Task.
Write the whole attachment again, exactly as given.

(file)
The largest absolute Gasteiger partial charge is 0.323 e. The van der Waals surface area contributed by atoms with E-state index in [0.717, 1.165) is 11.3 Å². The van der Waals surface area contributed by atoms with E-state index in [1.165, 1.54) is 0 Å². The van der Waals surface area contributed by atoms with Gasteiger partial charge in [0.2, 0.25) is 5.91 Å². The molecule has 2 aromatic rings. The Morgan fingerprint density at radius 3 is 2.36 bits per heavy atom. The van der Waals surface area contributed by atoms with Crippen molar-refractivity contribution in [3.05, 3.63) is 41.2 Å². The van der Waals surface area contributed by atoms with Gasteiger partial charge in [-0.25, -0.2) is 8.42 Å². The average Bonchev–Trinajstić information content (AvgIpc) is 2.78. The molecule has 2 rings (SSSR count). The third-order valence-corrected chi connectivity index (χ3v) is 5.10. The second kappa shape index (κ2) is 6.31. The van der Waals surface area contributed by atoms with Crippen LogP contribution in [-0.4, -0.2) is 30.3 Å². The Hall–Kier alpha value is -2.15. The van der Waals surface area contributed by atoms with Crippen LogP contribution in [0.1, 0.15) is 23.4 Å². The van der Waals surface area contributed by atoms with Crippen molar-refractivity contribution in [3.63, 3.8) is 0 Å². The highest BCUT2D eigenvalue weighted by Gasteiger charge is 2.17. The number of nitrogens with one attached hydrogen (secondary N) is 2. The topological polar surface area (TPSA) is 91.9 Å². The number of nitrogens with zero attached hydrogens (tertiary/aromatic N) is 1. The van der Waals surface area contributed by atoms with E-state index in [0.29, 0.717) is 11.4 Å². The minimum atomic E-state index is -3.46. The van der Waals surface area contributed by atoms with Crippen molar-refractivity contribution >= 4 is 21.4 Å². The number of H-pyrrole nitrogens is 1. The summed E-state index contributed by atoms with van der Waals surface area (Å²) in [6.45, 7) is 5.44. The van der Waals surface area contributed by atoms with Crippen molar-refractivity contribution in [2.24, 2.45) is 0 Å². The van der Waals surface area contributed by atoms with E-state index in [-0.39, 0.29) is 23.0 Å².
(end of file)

The largest absolute Gasteiger partial charge is 0.323 e. The van der Waals surface area contributed by atoms with E-state index in [0.717, 1.165) is 11.3 Å². The van der Waals surface area contributed by atoms with E-state index in [1.165, 1.54) is 0 Å². The van der Waals surface area contributed by atoms with Gasteiger partial charge in [0.2, 0.25) is 5.91 Å². The molecule has 2 aromatic rings. The Morgan fingerprint density at radius 3 is 2.36 bits per heavy atom. The van der Waals surface area contributed by atoms with Crippen molar-refractivity contribution in [3.05, 3.63) is 41.2 Å². The van der Waals surface area contributed by atoms with Gasteiger partial charge in [-0.25, -0.2) is 8.42 Å². The average Bonchev–Trinajstić information content (AvgIpc) is 2.78. The molecule has 2 rings (SSSR count). The third-order valence-corrected chi connectivity index (χ3v) is 5.10. The second kappa shape index (κ2) is 6.31. The van der Waals surface area contributed by atoms with Crippen LogP contribution in [-0.4, -0.2) is 30.3 Å². The Hall–Kier alpha value is -2.15. The van der Waals surface area contributed by atoms with Crippen LogP contribution in [0.1, 0.15) is 23.4 Å². The van der Waals surface area contributed by atoms with Crippen molar-refractivity contribution in [3.63, 3.8) is 0 Å². The highest BCUT2D eigenvalue weighted by Gasteiger charge is 2.17. The number of nitrogens with one attached hydrogen (secondary N) is 2. The topological polar surface area (TPSA) is 91.9 Å². The number of nitrogens with zero attached hydrogens (tertiary/aromatic N) is 1. The van der Waals surface area contributed by atoms with E-state index in [0.29, 0.717) is 11.4 Å². The minimum atomic E-state index is -3.46. The van der Waals surface area contributed by atoms with Crippen molar-refractivity contribution >= 4 is 21.4 Å². The number of H-pyrrole nitrogens is 1. The summed E-state index contributed by atoms with van der Waals surface area (Å²) in [6.45, 7) is 5.44. The van der Waals surface area contributed by atoms with Crippen molar-refractivity contribution in [2.24, 2.45) is 0 Å². The van der Waals surface area contributed by atoms with E-state index in [-0.39, 0.29) is 23.0 Å².